YouTube / SataiDelenn
YouTube / SataiDelenn

15 Old Computer Sounds That Will Take You Right Back

YouTube / SataiDelenn
YouTube / SataiDelenn

Those of us who were really hip in the '90s got online, usually via a dialup modem (or your college's awesome network...if you could afford a network card). There were distinct sounds associated with computers of that time that we don't think about today, but they're lodged deep in our memories. Let's go back to some computer sounds you probably haven't heard in decades.


Modem connection sounds varied based on speed, modem brand, the quality of the connection, and so on. But today, the 56k modem (the pinnacle of modem technology in the '90s) is the best-remembered "modem screech." My friend's mom called this sound "wirescream," which sounds accurate to me. So here's a 56k modem dialing and connecting (illustrated with a little guy acting as the modem):


If you ever installed software or copied a lot of files, you heard this.


Sound courtesy of: AOL SoundBoard.

Aside from being a romantic comedy (ancient, Flash-using, 1998 website here), the "You've got mail" sound was familiar to all AOL users. It was voiced by Elwood Edwards, recorded on a cassette deck in his living room. (These days, Edwards drives for Uber in Ohio.)


Sound courtesy of WinHistory.

Tada! Just one second long. Because back in my day, we couldn't afford the disk space for fancier sounds.


Microsoft commissioned musician/producer Brian Eno to create the Windows 95 startup sound. The result is a masterpiece.


If you had a Mac in the '90s, you'd hear a startup chime, and hopefully you didn't hear the crash sound too often (we used to call it "MacDeath" at my high school). It's surprising how different the startup sounds were, especially the AV model Macs (which had special audio/video hardware, hence the fancy sound):


Sound courtesy of WavThis.

ICQ was a chat application that I used a lot in college in the late 90s. You'd hear this "Uh-oh!" for new messages.


Sound courtesy of WinHistory.

This is smooth, but I still prefer the Windows 95 startup sound. It's just a classic.


QSound was a 3D-like effect that was used in games and sound production in tons of '90s stuff (for instance, Madonna's Immaculate Collection was "mixed in QSound"). Here's a demo video showing various places QSound showed up—it sounds best with headphones.


This is best experienced on an archive of the original Hampster Dance website. But if your browser doesn't like that site, the video below is a loose approximation of the late-'90s phenomenon known as Hampster Dance. Let the gates of memory open.

(And yes, the spelling "Hampster" is intentionally incorrect.)


If you had a hand-me-down printer in the 90s (or you needed a receipt printed on carbon paper), this is what it sounded like...if you were lucky! My family's original dot matrix printer sounded like a malfunctioning robot on a murder spree.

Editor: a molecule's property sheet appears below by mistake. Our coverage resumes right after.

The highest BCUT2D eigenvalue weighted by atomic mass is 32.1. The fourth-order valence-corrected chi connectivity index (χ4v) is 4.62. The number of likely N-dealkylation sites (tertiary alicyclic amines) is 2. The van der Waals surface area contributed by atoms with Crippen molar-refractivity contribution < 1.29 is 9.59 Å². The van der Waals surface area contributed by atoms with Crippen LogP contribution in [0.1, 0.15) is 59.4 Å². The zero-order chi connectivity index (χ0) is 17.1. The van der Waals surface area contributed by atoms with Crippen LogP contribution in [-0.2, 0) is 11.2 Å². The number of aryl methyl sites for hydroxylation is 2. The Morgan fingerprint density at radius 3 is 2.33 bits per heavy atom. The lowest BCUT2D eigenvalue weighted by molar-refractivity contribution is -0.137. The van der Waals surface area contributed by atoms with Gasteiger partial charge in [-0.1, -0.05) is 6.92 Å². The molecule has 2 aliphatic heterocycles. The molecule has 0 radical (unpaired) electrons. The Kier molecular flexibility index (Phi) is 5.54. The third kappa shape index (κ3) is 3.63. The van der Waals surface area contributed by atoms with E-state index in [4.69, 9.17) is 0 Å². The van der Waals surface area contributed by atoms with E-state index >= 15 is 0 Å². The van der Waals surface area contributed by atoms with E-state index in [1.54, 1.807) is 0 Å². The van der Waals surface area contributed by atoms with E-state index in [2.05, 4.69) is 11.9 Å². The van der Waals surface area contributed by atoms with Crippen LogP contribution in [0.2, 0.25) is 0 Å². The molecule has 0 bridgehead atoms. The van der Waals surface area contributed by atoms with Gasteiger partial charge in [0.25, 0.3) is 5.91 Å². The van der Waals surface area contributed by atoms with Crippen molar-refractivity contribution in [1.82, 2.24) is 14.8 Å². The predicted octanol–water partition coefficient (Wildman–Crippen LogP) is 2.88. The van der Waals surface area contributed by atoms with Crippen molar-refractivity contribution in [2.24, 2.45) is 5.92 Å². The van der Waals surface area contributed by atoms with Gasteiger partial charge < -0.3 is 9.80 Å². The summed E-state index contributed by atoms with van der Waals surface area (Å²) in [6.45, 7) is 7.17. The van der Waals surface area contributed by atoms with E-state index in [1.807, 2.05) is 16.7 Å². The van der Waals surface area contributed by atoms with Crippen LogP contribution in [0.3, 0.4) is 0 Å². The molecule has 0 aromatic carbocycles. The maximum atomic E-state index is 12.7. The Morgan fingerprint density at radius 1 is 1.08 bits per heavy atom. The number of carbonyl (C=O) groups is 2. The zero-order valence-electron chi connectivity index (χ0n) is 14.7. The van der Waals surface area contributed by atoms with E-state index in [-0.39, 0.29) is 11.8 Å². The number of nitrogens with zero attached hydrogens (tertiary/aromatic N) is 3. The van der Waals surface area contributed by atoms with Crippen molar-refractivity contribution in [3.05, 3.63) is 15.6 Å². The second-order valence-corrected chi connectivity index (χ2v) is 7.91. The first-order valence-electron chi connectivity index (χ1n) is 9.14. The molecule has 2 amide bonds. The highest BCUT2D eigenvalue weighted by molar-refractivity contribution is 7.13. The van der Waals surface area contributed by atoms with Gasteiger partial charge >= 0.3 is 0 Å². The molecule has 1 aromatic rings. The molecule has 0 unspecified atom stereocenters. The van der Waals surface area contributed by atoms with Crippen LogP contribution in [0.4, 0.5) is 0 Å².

I've reported on this before. Listen for the POST (Power On Self Test) beep, the chittering of the hard drive, then the horrific clunking noises of the Epson Stylus 440. If you're wondering how a 1993 computer is running Windows 95, it's because this computer is still running today!


When your AIM buddies signed on, a door opened:

When they signed off, the door closed (so sad):

Sounds courtesy of: AOL SoundBoard.


After Dark offered some of the best screensavers around. "Flying Toasters" was my favorite, and it had an optional score, complete with lyrics at the bottom.

For more, see 10 Screensavers of Yore.


Sound courtesy of: AOL SoundBoard.

As it was and ever shall be. Goodbye, AOL.

Apple Wants to Patent a Keyboard You’re Allowed to Spill Coffee On

In the future, eating and drinking near your computer keyboard might not be such a dangerous game. On March 8, Apple filed a patent application for a keyboard designed to prevent liquids, crumbs, dust, and other “contaminants” from getting inside, Dezeen reports.

Apple has previously filed several patents—including one announced on March 15—surrounding the idea of a keyless keyboard that would work more like a trackpad or a touchscreen, using force-sensitive technology instead of mechanical keys. The new anti-crumb keyboard patent that Apple filed, however, doesn't get into the specifics of how the anti-contamination keyboard would work. It isn’t a patent for a specific product the company is going to debut anytime soon, necessarily, but a patent for a future product the company hopes to develop. So it’s hard to say how this extra-clean keyboard might work—possibly because Apple hasn’t fully figured that out yet. It’s just trying to lay down the legal groundwork for it.

Here’s how the patent describes the techniques the company might use in an anti-contaminant keyboard: